DEFINITION OF 'Actuary'
An actuary is a mathematically minded professional who focuses on risk assessment and management in industries where the level of uncertainty is extremely high. They use probability, financial theory, and computer science to model risk and determine the associated cost.
Actuaries are heavily trained and tested extensively before they can practice. While many actuaries come from mathematical degrees, there are other ways to become an actuary and a number of courses exist to prepare candidates for the required examines.
What does an actuary do?
In short, Actuaries evaluate complex risks and assess the potential financial implications of those risks. They use statistical data and computer modelling to determine how risky an activity is so that the can assign a value associated to it. For example, let’s say that a Rockstar what’s to be insured against falling off the stage. An actuary would use data they’ve collected around the probability of that event occurring, assign a clumsiness factor to the Rockstar (is s/he prone to accidents), and then try and understand the cost, in losses, that the Rockstar might incur should the event occur. The actuary then runs the data through a model they’ve created and spits out the insurance premium the company would need to charge that reflects the associated risk.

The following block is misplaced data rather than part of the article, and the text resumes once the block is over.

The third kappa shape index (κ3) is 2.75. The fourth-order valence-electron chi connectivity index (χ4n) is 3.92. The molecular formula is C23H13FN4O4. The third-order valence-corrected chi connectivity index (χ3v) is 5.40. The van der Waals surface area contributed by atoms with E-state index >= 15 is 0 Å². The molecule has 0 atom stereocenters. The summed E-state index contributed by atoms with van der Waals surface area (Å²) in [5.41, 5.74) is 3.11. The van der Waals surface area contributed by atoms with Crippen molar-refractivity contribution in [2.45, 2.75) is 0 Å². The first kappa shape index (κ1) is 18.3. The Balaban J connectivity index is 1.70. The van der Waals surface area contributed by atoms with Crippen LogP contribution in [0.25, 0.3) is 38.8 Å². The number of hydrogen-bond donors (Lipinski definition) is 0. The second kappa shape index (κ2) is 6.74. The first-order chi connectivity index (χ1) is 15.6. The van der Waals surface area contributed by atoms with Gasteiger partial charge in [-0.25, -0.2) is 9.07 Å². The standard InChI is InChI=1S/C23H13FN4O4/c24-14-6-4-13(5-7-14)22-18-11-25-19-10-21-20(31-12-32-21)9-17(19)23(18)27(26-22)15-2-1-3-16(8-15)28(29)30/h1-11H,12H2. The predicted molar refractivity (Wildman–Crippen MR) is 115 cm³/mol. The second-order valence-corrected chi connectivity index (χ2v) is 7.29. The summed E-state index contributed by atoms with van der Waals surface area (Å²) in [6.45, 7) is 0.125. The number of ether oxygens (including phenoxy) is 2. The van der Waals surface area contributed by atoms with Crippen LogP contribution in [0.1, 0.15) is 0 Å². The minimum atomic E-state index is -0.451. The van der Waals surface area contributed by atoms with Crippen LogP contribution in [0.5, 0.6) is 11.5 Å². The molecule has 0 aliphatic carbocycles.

What skills do actuaries possess?
For starters, they possess excellent numeracy skills. They are often gifted mathematicians or have trained hard to become fluid in the techniques required for the role. They are also incredibly detailed oriented, capable of highlighting even the smallest of differences in data and patterns. They are keen researchers and have a high level of computer literacy. All of this combined makes them to be excellent problem solvers.
Where do they tend to work?
Insurance companies are legally obliged to employ at least one actuary to advise on financial management. Therefore, you will find them working for all different types of insurance companies in addition to pension funds, consultancies, healthcare providers, governments, accounting firms, investment banks, and many other organisations where there is a high level of risk associated with their product or service.
Actuaries in venture capital?
Actuaries are commonly employed to examine the risk of an investment in the financial world. However, they are often not employed directly by VCs but may be brought in for certain investment decisions. As they are often mathematically gifted, they could make very good venture capitalists, their analytical abilities applied to valuation negotiations and helping to highlight the potential risks the business will face in the future.
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